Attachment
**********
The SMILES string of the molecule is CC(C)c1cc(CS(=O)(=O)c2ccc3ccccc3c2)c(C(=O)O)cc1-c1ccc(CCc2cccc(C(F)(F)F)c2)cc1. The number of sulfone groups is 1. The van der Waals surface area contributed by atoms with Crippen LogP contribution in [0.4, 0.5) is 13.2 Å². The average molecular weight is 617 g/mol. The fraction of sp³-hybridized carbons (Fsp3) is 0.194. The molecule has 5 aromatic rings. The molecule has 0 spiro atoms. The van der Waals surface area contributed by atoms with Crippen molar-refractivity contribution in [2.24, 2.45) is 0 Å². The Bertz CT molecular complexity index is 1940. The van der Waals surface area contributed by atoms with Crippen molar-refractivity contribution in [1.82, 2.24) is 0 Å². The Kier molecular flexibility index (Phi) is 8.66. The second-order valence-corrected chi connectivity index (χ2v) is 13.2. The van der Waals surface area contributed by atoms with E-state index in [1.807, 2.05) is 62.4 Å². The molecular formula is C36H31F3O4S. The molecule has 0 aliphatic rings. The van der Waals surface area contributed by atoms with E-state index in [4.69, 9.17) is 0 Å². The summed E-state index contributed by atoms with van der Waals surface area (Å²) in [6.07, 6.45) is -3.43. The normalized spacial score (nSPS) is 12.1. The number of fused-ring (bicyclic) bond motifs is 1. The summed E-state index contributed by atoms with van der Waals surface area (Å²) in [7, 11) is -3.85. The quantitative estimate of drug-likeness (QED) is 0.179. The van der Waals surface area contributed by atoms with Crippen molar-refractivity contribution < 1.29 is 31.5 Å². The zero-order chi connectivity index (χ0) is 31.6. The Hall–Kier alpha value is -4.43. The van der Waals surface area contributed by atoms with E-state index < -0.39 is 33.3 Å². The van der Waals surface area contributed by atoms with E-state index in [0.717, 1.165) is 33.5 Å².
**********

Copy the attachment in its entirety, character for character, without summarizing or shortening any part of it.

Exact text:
The SMILES string of the molecule is CC(C)c1cc(CS(=O)(=O)c2ccc3ccccc3c2)c(C(=O)O)cc1-c1ccc(CCc2cccc(C(F)(F)F)c2)cc1. The number of sulfone groups is 1. The van der Waals surface area contributed by atoms with Crippen LogP contribution in [0.4, 0.5) is 13.2 Å². The average molecular weight is 617 g/mol. The fraction of sp³-hybridized carbons (Fsp3) is 0.194. The molecule has 5 aromatic rings. The molecule has 0 spiro atoms. The van der Waals surface area contributed by atoms with Crippen molar-refractivity contribution in [2.24, 2.45) is 0 Å². The Bertz CT molecular complexity index is 1940. The van der Waals surface area contributed by atoms with Crippen molar-refractivity contribution in [1.82, 2.24) is 0 Å². The Kier molecular flexibility index (Phi) is 8.66. The second-order valence-corrected chi connectivity index (χ2v) is 13.2. The van der Waals surface area contributed by atoms with E-state index in [1.807, 2.05) is 62.4 Å². The molecular formula is C36H31F3O4S. The molecule has 0 aliphatic rings. The van der Waals surface area contributed by atoms with E-state index in [4.69, 9.17) is 0 Å². The summed E-state index contributed by atoms with van der Waals surface area (Å²) in [6.07, 6.45) is -3.43. The normalized spacial score (nSPS) is 12.1. The number of fused-ring (bicyclic) bond motifs is 1. The summed E-state index contributed by atoms with van der Waals surface area (Å²) in [7, 11) is -3.85. The quantitative estimate of drug-likeness (QED) is 0.179. The van der Waals surface area contributed by atoms with Crippen molar-refractivity contribution < 1.29 is 31.5 Å². The zero-order chi connectivity index (χ0) is 31.6. The Hall–Kier alpha value is -4.43. The van der Waals surface area contributed by atoms with E-state index < -0.39 is 33.3 Å². The van der Waals surface area contributed by atoms with E-state index in [0.717, 1.165) is 33.5 Å².